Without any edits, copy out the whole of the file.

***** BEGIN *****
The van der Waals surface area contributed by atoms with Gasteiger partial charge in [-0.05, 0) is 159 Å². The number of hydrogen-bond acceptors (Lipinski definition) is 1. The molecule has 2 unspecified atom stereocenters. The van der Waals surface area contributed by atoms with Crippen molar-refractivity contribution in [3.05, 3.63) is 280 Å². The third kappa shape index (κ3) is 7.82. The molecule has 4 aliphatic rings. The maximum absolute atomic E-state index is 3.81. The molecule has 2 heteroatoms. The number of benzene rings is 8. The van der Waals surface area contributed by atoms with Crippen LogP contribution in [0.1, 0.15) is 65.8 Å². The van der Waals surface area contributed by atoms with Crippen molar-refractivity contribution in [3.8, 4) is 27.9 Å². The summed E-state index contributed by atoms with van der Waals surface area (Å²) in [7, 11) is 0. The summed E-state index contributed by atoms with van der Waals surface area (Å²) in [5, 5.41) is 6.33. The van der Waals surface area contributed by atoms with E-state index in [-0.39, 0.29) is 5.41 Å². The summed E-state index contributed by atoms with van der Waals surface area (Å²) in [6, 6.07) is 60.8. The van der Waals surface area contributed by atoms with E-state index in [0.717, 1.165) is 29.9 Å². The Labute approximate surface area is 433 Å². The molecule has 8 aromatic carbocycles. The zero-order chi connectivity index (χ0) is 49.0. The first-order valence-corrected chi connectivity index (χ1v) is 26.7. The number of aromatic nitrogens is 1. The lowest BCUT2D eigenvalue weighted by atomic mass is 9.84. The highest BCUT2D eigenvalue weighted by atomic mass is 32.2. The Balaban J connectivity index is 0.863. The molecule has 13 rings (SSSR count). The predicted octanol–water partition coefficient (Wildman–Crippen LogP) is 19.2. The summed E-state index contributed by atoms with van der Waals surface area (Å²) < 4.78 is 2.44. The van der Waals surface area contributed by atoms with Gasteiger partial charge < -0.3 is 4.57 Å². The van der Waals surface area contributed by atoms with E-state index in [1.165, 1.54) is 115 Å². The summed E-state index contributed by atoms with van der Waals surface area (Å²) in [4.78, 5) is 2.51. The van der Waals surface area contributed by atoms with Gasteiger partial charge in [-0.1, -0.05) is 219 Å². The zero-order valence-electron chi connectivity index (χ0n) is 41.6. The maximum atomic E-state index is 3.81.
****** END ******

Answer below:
The van der Waals surface area contributed by atoms with Gasteiger partial charge in [-0.05, 0) is 159 Å². The number of hydrogen-bond acceptors (Lipinski definition) is 1. The molecule has 2 unspecified atom stereocenters. The van der Waals surface area contributed by atoms with Crippen molar-refractivity contribution in [3.05, 3.63) is 280 Å². The third kappa shape index (κ3) is 7.82. The molecule has 4 aliphatic rings. The maximum absolute atomic E-state index is 3.81. The molecule has 2 heteroatoms. The number of benzene rings is 8. The van der Waals surface area contributed by atoms with Crippen LogP contribution in [0.1, 0.15) is 65.8 Å². The van der Waals surface area contributed by atoms with Crippen molar-refractivity contribution in [3.8, 4) is 27.9 Å². The summed E-state index contributed by atoms with van der Waals surface area (Å²) in [7, 11) is 0. The summed E-state index contributed by atoms with van der Waals surface area (Å²) in [5, 5.41) is 6.33. The van der Waals surface area contributed by atoms with E-state index in [-0.39, 0.29) is 5.41 Å². The summed E-state index contributed by atoms with van der Waals surface area (Å²) in [6, 6.07) is 60.8. The van der Waals surface area contributed by atoms with E-state index in [0.717, 1.165) is 29.9 Å². The Labute approximate surface area is 433 Å². The molecule has 8 aromatic carbocycles. The zero-order chi connectivity index (χ0) is 49.0. The first-order valence-corrected chi connectivity index (χ1v) is 26.7. The number of aromatic nitrogens is 1. The lowest BCUT2D eigenvalue weighted by atomic mass is 9.84. The highest BCUT2D eigenvalue weighted by atomic mass is 32.2. The Balaban J connectivity index is 0.863. The molecule has 13 rings (SSSR count). The predicted octanol–water partition coefficient (Wildman–Crippen LogP) is 19.2. The summed E-state index contributed by atoms with van der Waals surface area (Å²) < 4.78 is 2.44. The van der Waals surface area contributed by atoms with Gasteiger partial charge < -0.3 is 4.57 Å². The van der Waals surface area contributed by atoms with E-state index in [1.165, 1.54) is 115 Å². The summed E-state index contributed by atoms with van der Waals surface area (Å²) in [4.78, 5) is 2.51. The van der Waals surface area contributed by atoms with Gasteiger partial charge in [-0.1, -0.05) is 219 Å². The zero-order valence-electron chi connectivity index (χ0n) is 41.6. The maximum atomic E-state index is 3.81.